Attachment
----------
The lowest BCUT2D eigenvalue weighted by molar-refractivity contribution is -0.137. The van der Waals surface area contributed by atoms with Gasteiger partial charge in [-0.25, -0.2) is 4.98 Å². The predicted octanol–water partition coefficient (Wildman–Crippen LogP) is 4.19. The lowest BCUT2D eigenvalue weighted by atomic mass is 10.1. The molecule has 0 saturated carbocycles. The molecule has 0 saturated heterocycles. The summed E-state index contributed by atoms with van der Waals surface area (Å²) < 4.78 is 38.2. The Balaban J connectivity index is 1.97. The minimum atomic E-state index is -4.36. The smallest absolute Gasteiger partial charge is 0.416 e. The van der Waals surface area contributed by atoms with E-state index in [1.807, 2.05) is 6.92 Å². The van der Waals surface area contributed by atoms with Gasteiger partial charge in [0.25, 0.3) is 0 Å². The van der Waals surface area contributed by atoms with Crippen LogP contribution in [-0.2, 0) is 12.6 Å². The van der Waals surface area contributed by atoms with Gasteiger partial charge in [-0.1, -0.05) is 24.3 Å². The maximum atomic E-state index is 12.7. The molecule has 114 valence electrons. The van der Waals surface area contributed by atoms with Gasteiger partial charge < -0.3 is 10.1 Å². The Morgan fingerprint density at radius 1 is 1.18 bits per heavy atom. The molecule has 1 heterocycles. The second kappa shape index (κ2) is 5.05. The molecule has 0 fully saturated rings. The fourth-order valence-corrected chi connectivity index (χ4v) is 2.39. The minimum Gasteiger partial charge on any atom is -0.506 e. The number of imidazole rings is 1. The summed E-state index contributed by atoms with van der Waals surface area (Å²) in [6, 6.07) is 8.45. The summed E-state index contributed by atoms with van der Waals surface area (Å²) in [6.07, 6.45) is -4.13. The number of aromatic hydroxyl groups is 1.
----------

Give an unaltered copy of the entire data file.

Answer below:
The lowest BCUT2D eigenvalue weighted by molar-refractivity contribution is -0.137. The van der Waals surface area contributed by atoms with Gasteiger partial charge in [-0.25, -0.2) is 4.98 Å². The predicted octanol–water partition coefficient (Wildman–Crippen LogP) is 4.19. The lowest BCUT2D eigenvalue weighted by atomic mass is 10.1. The molecule has 0 saturated carbocycles. The molecule has 0 saturated heterocycles. The summed E-state index contributed by atoms with van der Waals surface area (Å²) < 4.78 is 38.2. The Balaban J connectivity index is 1.97. The minimum atomic E-state index is -4.36. The smallest absolute Gasteiger partial charge is 0.416 e. The van der Waals surface area contributed by atoms with E-state index in [1.807, 2.05) is 6.92 Å². The van der Waals surface area contributed by atoms with Gasteiger partial charge in [0.25, 0.3) is 0 Å². The van der Waals surface area contributed by atoms with Crippen LogP contribution in [-0.2, 0) is 12.6 Å². The van der Waals surface area contributed by atoms with Gasteiger partial charge in [-0.1, -0.05) is 24.3 Å². The maximum atomic E-state index is 12.7. The molecule has 114 valence electrons. The van der Waals surface area contributed by atoms with Gasteiger partial charge < -0.3 is 10.1 Å². The Morgan fingerprint density at radius 1 is 1.18 bits per heavy atom. The molecule has 1 heterocycles. The second kappa shape index (κ2) is 5.05. The molecule has 0 fully saturated rings. The fourth-order valence-corrected chi connectivity index (χ4v) is 2.39. The minimum Gasteiger partial charge on any atom is -0.506 e. The number of imidazole rings is 1. The summed E-state index contributed by atoms with van der Waals surface area (Å²) in [6, 6.07) is 8.45. The summed E-state index contributed by atoms with van der Waals surface area (Å²) in [6.07, 6.45) is -4.13. The number of aromatic hydroxyl groups is 1.